Wednesday, October 26 2016


Athletes spin tales of Ultimate Frisbee

Update: October, 04/2015 - 03:25
Catch and release: The sport is for both men and women, and it requires players to be very quick.

Ultimate Frisbee, a casual sport introduced to Ha Noi by expats, has grown increasingly popular through word of mouth. Thuy Dung reports.

Ultimate Frisbee was first introduced in Ha Noi in 1997 by a handful of expatriates, and has informally continued for decades by a local group named the "Ha Noi Ultimate Club" (HUC).

On Tuesday at 8.30pm, at the Hacinco Student Village Stadium, there are many football matches being played on the field. It is not difficult, however, to spot HUC in a corner, where HUC members appear to be the only mixed group of boys and girls training there.

"This sport is for both male and female. It's probably the reason I quit football for Ultimate. Unlike other sports, I can easily invite my friends, my family, or even my girlfriend to play," said Nguyen Quang, the leader of HUC.

Quang continued: "Compared to many mainstream sports which have large coverage and newspaper sections dedicated to them, Ultimate is less popular, especially in Ha Noi. Most people learn about Ultimate through a friend who plays it, which is like word of mouth marketing. However, this turns it into a very personal and communal system, from the beginning."

Ultimate Frisbee, or Ultimate, is a non-contact sport. It is played with several people on each side on a football-sized pitch. Ultimate is known as a combination of netball - when you cannot run with the disc and American football - when you score a point by catching the disc at the other team's end zone. If the offensive players drops the disc or it is intercepted, the game immediately switches from offense to defence.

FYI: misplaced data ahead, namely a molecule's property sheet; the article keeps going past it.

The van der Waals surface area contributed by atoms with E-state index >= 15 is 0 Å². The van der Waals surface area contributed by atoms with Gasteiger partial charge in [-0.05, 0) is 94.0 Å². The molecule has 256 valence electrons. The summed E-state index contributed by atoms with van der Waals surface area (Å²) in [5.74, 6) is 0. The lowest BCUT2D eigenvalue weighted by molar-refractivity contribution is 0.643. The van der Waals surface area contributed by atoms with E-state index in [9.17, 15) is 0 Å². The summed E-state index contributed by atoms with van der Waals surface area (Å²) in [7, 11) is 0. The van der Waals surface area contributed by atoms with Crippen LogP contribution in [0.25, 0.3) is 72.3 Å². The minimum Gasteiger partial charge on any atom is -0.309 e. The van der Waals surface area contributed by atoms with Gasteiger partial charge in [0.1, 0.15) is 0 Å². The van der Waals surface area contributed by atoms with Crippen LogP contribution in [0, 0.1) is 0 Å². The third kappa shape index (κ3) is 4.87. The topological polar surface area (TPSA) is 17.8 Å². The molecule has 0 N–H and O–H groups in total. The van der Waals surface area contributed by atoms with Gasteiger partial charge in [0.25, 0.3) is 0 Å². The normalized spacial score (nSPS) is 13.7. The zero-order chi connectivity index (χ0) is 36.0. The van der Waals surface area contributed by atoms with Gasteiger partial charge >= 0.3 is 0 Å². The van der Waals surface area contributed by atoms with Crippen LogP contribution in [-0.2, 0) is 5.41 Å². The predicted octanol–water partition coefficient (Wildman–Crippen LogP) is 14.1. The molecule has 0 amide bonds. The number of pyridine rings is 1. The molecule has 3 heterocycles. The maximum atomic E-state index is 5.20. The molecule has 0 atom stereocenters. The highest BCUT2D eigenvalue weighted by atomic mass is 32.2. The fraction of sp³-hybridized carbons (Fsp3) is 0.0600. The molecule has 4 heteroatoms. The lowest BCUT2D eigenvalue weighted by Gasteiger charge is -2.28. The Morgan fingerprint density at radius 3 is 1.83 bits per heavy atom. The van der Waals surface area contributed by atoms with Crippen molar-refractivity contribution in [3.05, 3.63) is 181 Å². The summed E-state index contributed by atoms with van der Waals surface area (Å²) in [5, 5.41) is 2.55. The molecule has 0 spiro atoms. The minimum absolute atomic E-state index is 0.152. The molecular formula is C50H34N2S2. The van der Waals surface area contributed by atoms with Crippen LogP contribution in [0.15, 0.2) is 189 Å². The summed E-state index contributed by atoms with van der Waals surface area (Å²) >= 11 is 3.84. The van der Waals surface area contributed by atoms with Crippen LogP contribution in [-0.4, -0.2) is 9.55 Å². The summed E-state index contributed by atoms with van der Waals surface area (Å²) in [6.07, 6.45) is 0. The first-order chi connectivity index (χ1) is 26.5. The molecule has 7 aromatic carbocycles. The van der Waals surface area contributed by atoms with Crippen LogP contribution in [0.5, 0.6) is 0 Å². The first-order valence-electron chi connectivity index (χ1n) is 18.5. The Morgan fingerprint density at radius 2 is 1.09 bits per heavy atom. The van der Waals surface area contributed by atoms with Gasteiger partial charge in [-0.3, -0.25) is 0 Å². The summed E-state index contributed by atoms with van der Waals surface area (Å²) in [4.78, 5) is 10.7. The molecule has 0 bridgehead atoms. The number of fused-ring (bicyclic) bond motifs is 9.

In his book "Frisbee: Practitioner's Manual and Definitive Treatise", psychiatrist Dr. Stancil Johnson wrote: "When a ball dreams, it dreams like a Frisbee."

In the white-neon lights at the stadium that night, the balls might be jealous to see Frisbees float, arc and bend through the air. The game happens as if it's playing in slow motion. However, in fact, the players must run through exhaustion.

Constant sprinting: Players must run to catch the frisbees, even when they're exhausted. — VNS Photos Doan Tung

The game is fast-paced and intensely physical. When a player receives the disc, he has to stop running and pass the disc to a team member in 7 to 10 seconds. Players on the opposing team will try to block the passes, but without physical contact.

"That's why there is no bullying in Ultimate. We don't have or need referees. We all play with a commitment to fairness," Quang said.

This means it is up to players to settle any disputes about fouls, which is different from any other sport. According to Quang, being "spirited" is our "ultimate" goal.

Generally, the spirit of sportsmanship and respect is always the top priority in any sport. In Ultimate, however, there is a much higher emphasis on it, since the game is self-refereed and all players are responsible for adhering to the rules.

Quang stressed that after each training sessions finish, all members gather to discuss whether they had made any foul that strictly violated "the spirit" of the game.

Apart from the self-officiating principle, Ultimate also features co-ed teams, with male and female players together on one team."It is one of the few sports whose games make no distinction between gender divisions. If you ask most other players, including me, we would say we prefer mixed teams," said Quang.

The key to its success is not being influenced by physical differences, but mostly relies on the dynamic between members, according to Samuel Jones, a senior player in an American local team.

"In football, sometimes you see a win is gained by only one player, which has been called a solo performance or one-man team. But in Ultimate, that ‘fortune' doesn't happen. Even if you have the best players, the team won't work if they don't fight for each other," Jones said.

Quang said: "The physical difference won't be a drawback, if a female player is flexible in moving and anticipates the direction of the disc."

In early August, Ultimate Frisbee was officially recognised by the International Olympic Committee (IOC) after 30 years of requests. However, as an Ultimate enthusiast, Quang showed his concern about future commercialisation, due to this recognition.

"Things can change in an instant. You can see what recently has been part of the transition, which is the presence of the referees in league games. The higher level of professionalism can interfere with the friendliness and spirit of the game."

However, Quang added that the theory of evolution is applied to everything, not to mention Ultimate."But players would have to adapt to changes and remember to fight for the spirit of the game." — VNS

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